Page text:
'Bhagavad Gita' faces ban in Russia
The Bhagavad Gita, one of the holiest Hindu scriptures, is facing a legal ban and the prospect of being branded as ''an extremist'' literature across Russia.
A court in Siberia’s Tomsk city is set to deliver its final verdict on Monday in a case filed by state prosecutors.
The final pronouncement in the case will come two days after Indian Prime Minister Manmohan Singh, during his December 15-17 official visit for a bilateral summit with Russian President Dmitry Medvedev, consolidated bilateral trade and strategic ties and personal friendship.
The case, which has been going on in Tomsk court since June, seeks a ban on a Russian translation of the “Bhagavad Gita As It Is” written by A C Bhaktivedanta Swami Prabhupada, the founder of the International Society for Krishna Consciousness (Iskcon).
It also wants the Hindu religious text banned in Russia and declared a literature spreading “social discord”, its distribution on Russian soil rendered illegal.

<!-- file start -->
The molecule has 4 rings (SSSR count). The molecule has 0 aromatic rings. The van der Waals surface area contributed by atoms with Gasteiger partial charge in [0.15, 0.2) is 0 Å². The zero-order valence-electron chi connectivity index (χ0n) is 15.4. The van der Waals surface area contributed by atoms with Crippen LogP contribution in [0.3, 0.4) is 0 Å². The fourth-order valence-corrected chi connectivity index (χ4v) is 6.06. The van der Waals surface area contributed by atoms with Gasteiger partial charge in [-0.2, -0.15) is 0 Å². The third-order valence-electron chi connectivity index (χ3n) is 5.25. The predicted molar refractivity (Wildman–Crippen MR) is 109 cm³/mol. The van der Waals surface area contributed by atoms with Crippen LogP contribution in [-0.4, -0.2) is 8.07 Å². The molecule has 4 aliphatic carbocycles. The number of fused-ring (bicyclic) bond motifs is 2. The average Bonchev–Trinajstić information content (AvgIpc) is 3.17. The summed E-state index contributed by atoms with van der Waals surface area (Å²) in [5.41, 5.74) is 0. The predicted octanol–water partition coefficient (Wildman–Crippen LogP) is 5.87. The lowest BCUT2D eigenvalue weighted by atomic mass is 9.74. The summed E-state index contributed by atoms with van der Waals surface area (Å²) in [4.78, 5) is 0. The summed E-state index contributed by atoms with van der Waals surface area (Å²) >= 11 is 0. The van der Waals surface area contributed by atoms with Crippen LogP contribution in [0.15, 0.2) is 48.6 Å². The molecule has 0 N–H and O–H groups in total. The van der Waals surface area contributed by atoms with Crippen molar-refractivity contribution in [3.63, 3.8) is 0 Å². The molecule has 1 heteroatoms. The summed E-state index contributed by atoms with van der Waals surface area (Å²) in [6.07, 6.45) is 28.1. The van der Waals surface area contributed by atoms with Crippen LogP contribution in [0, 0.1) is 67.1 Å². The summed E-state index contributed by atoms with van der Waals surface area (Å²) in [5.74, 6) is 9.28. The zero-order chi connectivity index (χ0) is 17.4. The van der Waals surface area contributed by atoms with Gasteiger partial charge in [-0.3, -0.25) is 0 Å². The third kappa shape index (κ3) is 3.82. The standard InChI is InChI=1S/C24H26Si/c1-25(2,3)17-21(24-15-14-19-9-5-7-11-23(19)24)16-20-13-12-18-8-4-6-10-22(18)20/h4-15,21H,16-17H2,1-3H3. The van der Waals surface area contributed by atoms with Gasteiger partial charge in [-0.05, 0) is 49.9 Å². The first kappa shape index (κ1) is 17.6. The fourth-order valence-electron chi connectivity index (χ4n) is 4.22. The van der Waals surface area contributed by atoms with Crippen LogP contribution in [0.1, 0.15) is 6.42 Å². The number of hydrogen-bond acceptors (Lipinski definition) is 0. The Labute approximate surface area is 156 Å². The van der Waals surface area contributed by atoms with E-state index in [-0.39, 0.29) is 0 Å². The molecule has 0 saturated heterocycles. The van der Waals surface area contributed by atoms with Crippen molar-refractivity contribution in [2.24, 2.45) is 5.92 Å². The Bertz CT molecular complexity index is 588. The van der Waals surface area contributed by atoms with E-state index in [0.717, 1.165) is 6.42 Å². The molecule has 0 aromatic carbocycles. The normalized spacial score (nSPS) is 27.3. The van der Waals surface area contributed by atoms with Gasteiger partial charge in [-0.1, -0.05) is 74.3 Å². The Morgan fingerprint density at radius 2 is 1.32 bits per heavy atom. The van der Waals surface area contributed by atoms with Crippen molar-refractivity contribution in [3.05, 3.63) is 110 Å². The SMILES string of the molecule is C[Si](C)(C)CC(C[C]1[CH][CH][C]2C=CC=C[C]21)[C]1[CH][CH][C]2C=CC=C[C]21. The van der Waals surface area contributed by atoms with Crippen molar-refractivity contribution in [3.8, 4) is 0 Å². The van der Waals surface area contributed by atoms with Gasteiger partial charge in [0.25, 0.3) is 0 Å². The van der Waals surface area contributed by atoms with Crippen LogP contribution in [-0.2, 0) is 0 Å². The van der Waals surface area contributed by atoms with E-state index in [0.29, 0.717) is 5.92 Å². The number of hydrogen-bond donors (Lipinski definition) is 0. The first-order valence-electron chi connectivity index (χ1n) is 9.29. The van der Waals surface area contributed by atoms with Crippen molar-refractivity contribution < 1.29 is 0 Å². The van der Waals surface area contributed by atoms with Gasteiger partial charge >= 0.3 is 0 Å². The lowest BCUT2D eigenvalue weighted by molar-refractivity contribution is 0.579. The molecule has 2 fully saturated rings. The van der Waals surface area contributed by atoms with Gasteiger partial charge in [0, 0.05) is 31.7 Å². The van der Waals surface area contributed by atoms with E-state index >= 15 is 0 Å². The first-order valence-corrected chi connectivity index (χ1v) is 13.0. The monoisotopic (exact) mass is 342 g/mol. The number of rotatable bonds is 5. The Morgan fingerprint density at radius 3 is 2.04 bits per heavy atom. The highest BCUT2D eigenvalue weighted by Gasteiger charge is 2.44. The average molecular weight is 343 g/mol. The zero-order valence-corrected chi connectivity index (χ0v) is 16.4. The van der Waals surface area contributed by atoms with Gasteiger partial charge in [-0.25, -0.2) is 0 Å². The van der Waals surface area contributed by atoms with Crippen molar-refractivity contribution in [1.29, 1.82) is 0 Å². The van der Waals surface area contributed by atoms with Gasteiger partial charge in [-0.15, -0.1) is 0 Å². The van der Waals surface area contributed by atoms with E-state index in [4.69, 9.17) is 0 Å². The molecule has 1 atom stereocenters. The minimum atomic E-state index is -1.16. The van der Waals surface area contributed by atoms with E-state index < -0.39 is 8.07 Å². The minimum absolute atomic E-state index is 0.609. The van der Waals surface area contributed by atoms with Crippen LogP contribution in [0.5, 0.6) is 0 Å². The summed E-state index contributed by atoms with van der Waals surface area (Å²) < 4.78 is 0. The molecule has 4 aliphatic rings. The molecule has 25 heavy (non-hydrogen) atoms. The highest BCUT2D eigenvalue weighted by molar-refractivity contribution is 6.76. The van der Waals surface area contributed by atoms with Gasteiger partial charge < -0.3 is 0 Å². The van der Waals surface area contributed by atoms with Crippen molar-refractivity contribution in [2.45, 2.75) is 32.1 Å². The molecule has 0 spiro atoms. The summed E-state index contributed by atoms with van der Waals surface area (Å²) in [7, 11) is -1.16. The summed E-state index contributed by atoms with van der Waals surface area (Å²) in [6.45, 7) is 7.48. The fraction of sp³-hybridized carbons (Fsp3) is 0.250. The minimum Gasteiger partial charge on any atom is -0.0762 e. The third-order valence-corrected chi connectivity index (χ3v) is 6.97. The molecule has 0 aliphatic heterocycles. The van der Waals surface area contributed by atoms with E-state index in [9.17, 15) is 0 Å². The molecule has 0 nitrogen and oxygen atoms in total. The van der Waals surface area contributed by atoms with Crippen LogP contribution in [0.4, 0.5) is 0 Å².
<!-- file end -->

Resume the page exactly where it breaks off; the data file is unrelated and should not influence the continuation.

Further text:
In view of the case, Indians settled in Moscow, numbering about 15,000, and followers of the Iskcon religious movement have appealed to Manmohan Singh and his government to intervene diplomatically to resolve the issue in favour of the scripture, an important part of Indian epic “Mahabharata” written by sage Ved Vyas.
Iskcon followers in Russia have also written to the Prime Minister’s Office in New Delhi, calling for immediate intervention, lest the religious freedom of Hindus living here be compromised.
“The case is coming up for a final verdict on Monday in Tomsk court. We want all efforts from the Indian government to protect the religious rights of Hindus in Russia,” Sadhu Priya Das of Iskcon and a devotee of a 40-year-old Krishna temple in central Moscow, told reporters.